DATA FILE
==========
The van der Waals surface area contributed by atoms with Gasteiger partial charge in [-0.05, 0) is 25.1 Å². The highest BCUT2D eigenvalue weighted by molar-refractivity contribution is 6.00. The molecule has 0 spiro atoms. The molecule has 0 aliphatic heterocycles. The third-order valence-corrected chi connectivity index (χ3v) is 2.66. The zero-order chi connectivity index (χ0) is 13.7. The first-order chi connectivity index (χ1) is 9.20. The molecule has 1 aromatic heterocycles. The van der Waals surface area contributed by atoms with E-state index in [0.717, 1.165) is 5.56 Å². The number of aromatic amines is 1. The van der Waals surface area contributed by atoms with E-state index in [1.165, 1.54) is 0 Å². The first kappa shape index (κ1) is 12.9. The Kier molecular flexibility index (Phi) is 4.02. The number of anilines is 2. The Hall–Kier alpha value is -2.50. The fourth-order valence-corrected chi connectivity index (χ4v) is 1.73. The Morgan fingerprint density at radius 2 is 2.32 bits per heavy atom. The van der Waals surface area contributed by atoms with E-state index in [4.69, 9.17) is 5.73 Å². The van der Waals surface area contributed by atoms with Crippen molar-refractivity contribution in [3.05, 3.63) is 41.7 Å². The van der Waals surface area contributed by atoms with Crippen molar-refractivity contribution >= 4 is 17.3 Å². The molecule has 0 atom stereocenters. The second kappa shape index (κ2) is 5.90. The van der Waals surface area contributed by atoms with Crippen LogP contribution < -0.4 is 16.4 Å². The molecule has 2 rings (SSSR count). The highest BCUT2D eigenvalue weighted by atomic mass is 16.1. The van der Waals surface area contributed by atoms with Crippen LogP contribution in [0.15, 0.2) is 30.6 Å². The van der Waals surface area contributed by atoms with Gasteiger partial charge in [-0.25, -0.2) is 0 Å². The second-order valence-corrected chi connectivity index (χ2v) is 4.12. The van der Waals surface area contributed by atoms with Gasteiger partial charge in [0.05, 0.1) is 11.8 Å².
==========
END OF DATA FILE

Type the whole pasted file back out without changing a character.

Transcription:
The van der Waals surface area contributed by atoms with Gasteiger partial charge in [-0.05, 0) is 25.1 Å². The highest BCUT2D eigenvalue weighted by molar-refractivity contribution is 6.00. The molecule has 0 spiro atoms. The molecule has 0 aliphatic heterocycles. The third-order valence-corrected chi connectivity index (χ3v) is 2.66. The zero-order chi connectivity index (χ0) is 13.7. The first-order chi connectivity index (χ1) is 9.20. The molecule has 1 aromatic heterocycles. The van der Waals surface area contributed by atoms with E-state index in [0.717, 1.165) is 5.56 Å². The number of aromatic amines is 1. The van der Waals surface area contributed by atoms with E-state index in [1.165, 1.54) is 0 Å². The first kappa shape index (κ1) is 12.9. The Kier molecular flexibility index (Phi) is 4.02. The number of anilines is 2. The Hall–Kier alpha value is -2.50. The fourth-order valence-corrected chi connectivity index (χ4v) is 1.73. The Morgan fingerprint density at radius 2 is 2.32 bits per heavy atom. The van der Waals surface area contributed by atoms with E-state index in [4.69, 9.17) is 5.73 Å². The van der Waals surface area contributed by atoms with Crippen molar-refractivity contribution in [3.05, 3.63) is 41.7 Å². The van der Waals surface area contributed by atoms with Crippen molar-refractivity contribution >= 4 is 17.3 Å². The molecule has 0 atom stereocenters. The second kappa shape index (κ2) is 5.90. The van der Waals surface area contributed by atoms with Crippen LogP contribution < -0.4 is 16.4 Å². The molecule has 2 rings (SSSR count). The highest BCUT2D eigenvalue weighted by atomic mass is 16.1. The van der Waals surface area contributed by atoms with Crippen LogP contribution in [0.15, 0.2) is 30.6 Å². The van der Waals surface area contributed by atoms with Gasteiger partial charge in [-0.25, -0.2) is 0 Å². The second-order valence-corrected chi connectivity index (χ2v) is 4.12. The van der Waals surface area contributed by atoms with Gasteiger partial charge in [0.05, 0.1) is 11.8 Å².